Writing Process: Finding My Self

Reviewing my notes for the Young Chronicles section of this blog reminds me of how little I had a sense of who I was as a young man. More to the point, it makes me realize how much I remain the same person. My sense of self lost in mist.

I am a writer. I know that. I’ve been writing for 37 years – novel after screenplay after novel – but remain unpublished. I’ve also taught for 22 years and enjoyed that. But I feel more the actor on that stage. I do not belong there, as administrations remind me again and again.

It is not that I need praise for my work. That isn’t it at all. Writing is definitively the most comfortable place in this world, a refuge from the blur and nonsense, where I truly know who I am. But it is fleeting. I come back to here, this blog, and think that maybe I’m not.

Young Chronicles: Hitchhiking Summer 1983

I hitchhiked across Canada in the summer of 1983 in search of something. I told everyone that I was looking for Canada’s soul – sad but true – but it was clearly more about me.

10,000 miles and 110 different rides later, I can’t say I found anything much but laziness and fear. Not to say that I didn’t try. I stayed at Cavendish Beach in Prince Edward Island, buying enough peanut butter, jam, bread and juice for three days and thinking, “Okay, I’m going to really dig into self-reflection now.”

Sad, lonely view from my tent at Cavendish Beach, PEI

But I didn’t. I just read, wrote nonsense and walked around, counting down until I could eat another sandwich and have another juice. I was marking time, nothing more.

Trying to look confident and cool at Mile Zero in St. John’s, Newfoundland.

I did two things with regularity on the trip: take self-portraits and write nonsense. This was my path to becoming a writer and developing a sense of self. That’s what I told myself.

Self-portrait on the side of the road in Prince Edward island

But it all rang hollow. I was closed. To myself and everyone around me. The writing was horrendous drivel, and I just kept looking down the road to see what might be next.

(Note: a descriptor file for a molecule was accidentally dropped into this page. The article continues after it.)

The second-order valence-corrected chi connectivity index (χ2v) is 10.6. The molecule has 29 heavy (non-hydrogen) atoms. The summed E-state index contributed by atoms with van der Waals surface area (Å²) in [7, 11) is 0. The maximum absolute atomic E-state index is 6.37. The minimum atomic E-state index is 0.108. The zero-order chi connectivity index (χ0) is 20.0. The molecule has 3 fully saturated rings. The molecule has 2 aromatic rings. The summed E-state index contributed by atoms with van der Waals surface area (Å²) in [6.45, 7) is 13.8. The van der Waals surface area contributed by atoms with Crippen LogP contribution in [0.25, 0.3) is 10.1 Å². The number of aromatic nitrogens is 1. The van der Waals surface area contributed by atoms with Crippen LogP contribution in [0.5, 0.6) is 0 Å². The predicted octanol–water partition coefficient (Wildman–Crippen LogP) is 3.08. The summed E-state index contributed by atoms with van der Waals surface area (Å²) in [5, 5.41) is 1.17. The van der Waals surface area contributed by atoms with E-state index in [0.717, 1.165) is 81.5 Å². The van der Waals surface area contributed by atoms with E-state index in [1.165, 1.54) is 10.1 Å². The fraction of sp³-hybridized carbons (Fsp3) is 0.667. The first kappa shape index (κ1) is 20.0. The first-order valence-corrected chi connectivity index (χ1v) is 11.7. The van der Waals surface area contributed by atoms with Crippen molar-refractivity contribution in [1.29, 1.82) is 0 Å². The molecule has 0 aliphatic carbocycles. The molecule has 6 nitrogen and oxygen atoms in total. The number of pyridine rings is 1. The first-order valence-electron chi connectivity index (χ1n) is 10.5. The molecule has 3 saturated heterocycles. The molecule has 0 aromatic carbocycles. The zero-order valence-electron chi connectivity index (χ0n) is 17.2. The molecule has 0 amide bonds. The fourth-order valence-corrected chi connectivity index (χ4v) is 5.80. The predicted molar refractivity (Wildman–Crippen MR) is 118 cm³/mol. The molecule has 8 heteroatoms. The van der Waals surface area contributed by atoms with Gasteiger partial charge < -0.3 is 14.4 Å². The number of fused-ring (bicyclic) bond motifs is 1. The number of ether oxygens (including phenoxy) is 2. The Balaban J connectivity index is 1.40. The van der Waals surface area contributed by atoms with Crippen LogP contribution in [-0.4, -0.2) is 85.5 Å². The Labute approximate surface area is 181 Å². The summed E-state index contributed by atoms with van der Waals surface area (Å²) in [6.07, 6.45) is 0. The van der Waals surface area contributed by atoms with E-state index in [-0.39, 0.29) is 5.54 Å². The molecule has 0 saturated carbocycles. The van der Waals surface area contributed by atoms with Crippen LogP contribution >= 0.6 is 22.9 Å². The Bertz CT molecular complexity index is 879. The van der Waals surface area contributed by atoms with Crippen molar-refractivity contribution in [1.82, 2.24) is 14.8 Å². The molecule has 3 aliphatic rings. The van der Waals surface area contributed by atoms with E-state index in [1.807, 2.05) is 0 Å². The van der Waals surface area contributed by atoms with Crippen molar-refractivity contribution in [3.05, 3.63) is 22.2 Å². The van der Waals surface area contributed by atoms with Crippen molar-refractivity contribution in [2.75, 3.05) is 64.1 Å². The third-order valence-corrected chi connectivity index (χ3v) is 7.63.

Writing Process: Not Knowing Myself

This blog has been effective at turning over the rocks from my childhood, dreams and half-realized works. The Young Chronicles in particular has been telling as it reveals my lack of identity; I distinctly remember having clarity when I was eight years old and then none on my hitchhiking trip eleven years later.

Pretending to be confident and cool somewhere in Saskatchewan

I was always on edge, unsure of where I was, scared to camp alone, scared on the side of the road, scared of riding in stranger’s cars. I wanted to be somewhere else and, when I got there, somewhere else again.

I found vague clarity a few years later in between tree-planting seasons, camping with my cat Popo in the Gulf Islands, reading dawn to dusk, but still scared of sounds in the night and the dark waters, of being alone, but nevertheless running away from others.

My little log cabin on Ahmic Lake. Scared even there.

That’s as close to a sense of self as I have ever come.

Anori Outtake: Watching Adults

“I read about you in the newspaper.”

“My life’s a scandal.”

“My mother cried when she saw that story. I remember looking at the picture of your house. It was dark behind the trees. I didn’t understand.”20140914_112241“No.” Dee traced her finger on the swirling lines of the granite. “You didn’t read about that.”

“I remember my mother talking about it at my uncle’s, standing by the fireplace. I was looking into the fire, watching the logs move forward and fall into the ashes.”IMAG2094 “My aunt told everyone about your father crashing his motorcycle, and they were talking about you. These people were all above me, adults talking like they knew things. That was the moment when I knew they didn’t. They knew nothing. They were scared. They just said these things that filled the air, that it was tragic and you were poor girl and there was nothing anyone could have done. And I looked at this fireplace and was suddenly terrified. I had felt like I was safe, that the fireplace meant something, the food on the table, the glasses in their hands, but it meant nothing. Everything was nothing. Nothing was nothing. It wasn’t just a word. It was all I knew.”